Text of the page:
U.S. Environmental Protection Agency



Date of this Version



U.S. Environmental Protection Agency (EPA). (2008) EPA’s 2008 Report on the Environment. National Center for Environmental Assessment, Washington, DC; EPA/600/R-07/045F. Available from the National Technical Information Service, Springfield, VA, and online at http://www.epa.gov/roe


To accomplish its mission, the U.S. Environmental Protection Agency (EPA) must pay close attention to trends in the condition of the nation’s air, water, and land, and to associated trends in human exposure and health and the condition of ecological systems. Data on environmental trends serve two key purposes: they provide valuable input to EPA in developing its strategic outlook and priorities, and they allow EPA and the public to assess whether the Agency is succeeding in its overall mission to protect human health and the environment. EPA prepared this Report on the Environment (ROE) to accomplish these purposes.
In 2001, EPA embarked on a bold initiative to assemble, for the first time, an extensive set of environmental indicators that are important to its mission. EPA presented these indicators in its Draft Report on the Environment Technical Document, released in 2003. Since then, EPA has revised, updated, and refined the ROE in response to scientific developments and to feedback from public stakeholders and EPA’s Science Advisory Board (SAB). EPA’s 2008 Report on the Environment presents the results of this work.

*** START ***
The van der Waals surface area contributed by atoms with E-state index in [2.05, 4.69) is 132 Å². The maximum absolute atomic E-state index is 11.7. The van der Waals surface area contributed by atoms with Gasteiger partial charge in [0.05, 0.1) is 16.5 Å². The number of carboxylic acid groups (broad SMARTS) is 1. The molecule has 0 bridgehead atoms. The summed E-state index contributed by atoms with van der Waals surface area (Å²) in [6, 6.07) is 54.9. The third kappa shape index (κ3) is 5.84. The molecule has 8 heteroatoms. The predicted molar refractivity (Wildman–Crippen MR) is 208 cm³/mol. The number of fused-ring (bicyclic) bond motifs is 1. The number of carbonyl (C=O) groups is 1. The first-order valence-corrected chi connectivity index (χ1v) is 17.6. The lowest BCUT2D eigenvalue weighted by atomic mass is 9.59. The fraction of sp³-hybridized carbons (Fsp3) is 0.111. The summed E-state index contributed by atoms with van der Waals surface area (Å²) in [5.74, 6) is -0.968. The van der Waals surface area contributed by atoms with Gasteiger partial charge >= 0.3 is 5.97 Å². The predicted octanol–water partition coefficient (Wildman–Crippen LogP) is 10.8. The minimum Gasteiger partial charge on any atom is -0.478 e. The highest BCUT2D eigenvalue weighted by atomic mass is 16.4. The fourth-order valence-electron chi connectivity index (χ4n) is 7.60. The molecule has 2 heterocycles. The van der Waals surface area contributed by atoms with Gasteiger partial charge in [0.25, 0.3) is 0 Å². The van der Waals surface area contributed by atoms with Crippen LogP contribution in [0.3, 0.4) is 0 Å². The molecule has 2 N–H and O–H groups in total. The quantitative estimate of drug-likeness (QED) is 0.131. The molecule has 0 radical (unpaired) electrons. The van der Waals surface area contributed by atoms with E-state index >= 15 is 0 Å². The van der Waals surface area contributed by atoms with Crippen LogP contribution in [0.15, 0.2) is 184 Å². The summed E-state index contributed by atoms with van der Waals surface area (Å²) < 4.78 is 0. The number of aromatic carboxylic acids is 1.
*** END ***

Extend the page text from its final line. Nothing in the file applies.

The 2008 ROE compiles, in one place, the most reliable indicators currently available to answer 23 questions that EPA believes are of critical importance to its mission and the nation’s environment. The indicators are supported by data gathered from federal and state agencies and non-governmental organizations. All of the indicators were peer-reviewed to meet exacting standards for accuracy, representativeness, and reliability. This 2008 ROE presents trends wherever adequate data are currently available, and it establishes reliable national baselines where they are not. Equally important, the report identifies key limitations of these indicators and gaps where reliable indicators do not yet exist. This report does not propose actions to reduce data limitations or fill gaps, nor does it analyze the costs and benefits of doing so.